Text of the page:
With Wings

The calling bell peals out across the dales, fens and marshes. The morning workers, fruitlessly toiling their lives away in orchards, valleys and hedge rows, sing out against the arrival of the morning’s first wind. Its direction?

Over the graves, leaves. Over the graves, windmills and teddy bears. Over the graves, dead flowers. Over the graves, warm recumbent bodies. Over the graves, God’s great beneficence. Over the graves, more sorrow than you’ve ever felt.

Hallelujah the church bells, also pealing. The flock, responding in rhyme and song. A walk up the paths, two either side, to the church doors, two either side. In the vast skies above, tickled by the playful touch of spire, more beneficence. Those of upward looking bent spy this beneficence and drop to their knees. As well they fucking should. Worms, if they had knees, would also do this.

Hannah Pan of graceful eyes and lilt is a mist this morning. Avoiding the throck and throng, she is all eyes a-smiling which lift her above the Godlessness below to heights those fools can only dream of. And yes, they might shield their pinhole eyes in disgusted terror. And yes, Hannah Pan floats somewhere above them, they’re sure, treading the undulations of gentle winds of colour and cool. She is all and more.

The wind this morning is a simultaneous appearance at both ends of the street. The street is dry and still. Above, the chime of the village clock. In the distance, a gathering storm of obfuscation. Soon, the heavy fall of allegory. No wind.


About Paul Saxton

More information about Paul Saxton here: www.paulsaxton.co.uk Follow me on Twitter: @paulsaxton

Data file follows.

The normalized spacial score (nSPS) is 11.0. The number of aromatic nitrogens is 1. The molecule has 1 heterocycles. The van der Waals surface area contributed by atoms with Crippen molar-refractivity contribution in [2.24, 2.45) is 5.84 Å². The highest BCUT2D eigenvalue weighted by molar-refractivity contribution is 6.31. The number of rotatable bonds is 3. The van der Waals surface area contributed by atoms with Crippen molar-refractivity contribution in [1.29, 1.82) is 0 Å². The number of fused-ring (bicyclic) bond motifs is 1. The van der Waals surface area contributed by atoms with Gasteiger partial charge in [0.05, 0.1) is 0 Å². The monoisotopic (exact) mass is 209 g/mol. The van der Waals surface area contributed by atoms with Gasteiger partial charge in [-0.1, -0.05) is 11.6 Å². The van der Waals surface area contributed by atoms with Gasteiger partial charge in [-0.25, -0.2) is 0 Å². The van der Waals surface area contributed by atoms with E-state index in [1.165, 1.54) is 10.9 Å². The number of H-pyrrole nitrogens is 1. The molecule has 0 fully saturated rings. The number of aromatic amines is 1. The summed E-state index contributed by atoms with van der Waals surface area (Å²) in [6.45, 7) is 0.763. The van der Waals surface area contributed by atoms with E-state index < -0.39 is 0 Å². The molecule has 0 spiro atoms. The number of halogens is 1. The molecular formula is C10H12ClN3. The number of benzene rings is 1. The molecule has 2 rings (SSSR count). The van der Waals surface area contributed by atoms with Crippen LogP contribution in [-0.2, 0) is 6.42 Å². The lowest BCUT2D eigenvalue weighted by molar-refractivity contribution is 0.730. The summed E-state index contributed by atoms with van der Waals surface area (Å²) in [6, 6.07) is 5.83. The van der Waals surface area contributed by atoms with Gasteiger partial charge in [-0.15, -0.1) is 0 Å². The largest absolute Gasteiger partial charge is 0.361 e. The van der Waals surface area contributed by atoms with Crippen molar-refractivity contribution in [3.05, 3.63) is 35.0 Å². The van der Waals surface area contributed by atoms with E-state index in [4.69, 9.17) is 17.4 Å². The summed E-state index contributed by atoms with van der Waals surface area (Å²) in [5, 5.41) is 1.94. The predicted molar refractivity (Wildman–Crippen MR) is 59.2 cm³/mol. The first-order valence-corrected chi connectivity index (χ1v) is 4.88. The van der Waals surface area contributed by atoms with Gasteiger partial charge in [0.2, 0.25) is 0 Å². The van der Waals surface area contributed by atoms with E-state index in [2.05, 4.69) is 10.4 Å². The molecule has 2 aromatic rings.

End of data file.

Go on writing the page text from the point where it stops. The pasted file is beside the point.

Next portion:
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4 Responses to With Wings

  1. Molly Bloom says:

    Very moving piece, this one. Beautiful natural imagery and the everlasting wonder of the graveyard on which the mourners place their offerings of love/grief. The heartbreaking contrast of windmills and teddy bears against the soft skies above. The brilliant description of the church and poignant image of Hannah, even her soft name an echo of the quiet scene that lulls the senses.

  2. Hannah Pan says:

    I’ve always liked how you personify the natural elements – giving them a loftiness and then dragging them back down to earth. You can see a story in everything then, and doesn’t that make the world a more interesting place?

  3. Molly Bloom says:

    I just came back to this and was fascinated to read the contrast between this piece and the ferocious Modernist language/style of the last piece. A lot of writers can only produce work in one ‘style’ or possibly a couple of similarly related styles. Your work scans a very wide range of poetic/High Modernism/Avant-garde/personal/fluid naturalism/didactic and exciting polemics. Quite Joycean in your ability to do this. I’m jealous.

  4. Molly Bloom says:

    Ooh, someone wrote a comment at almost exactly the same time as me. Cool.

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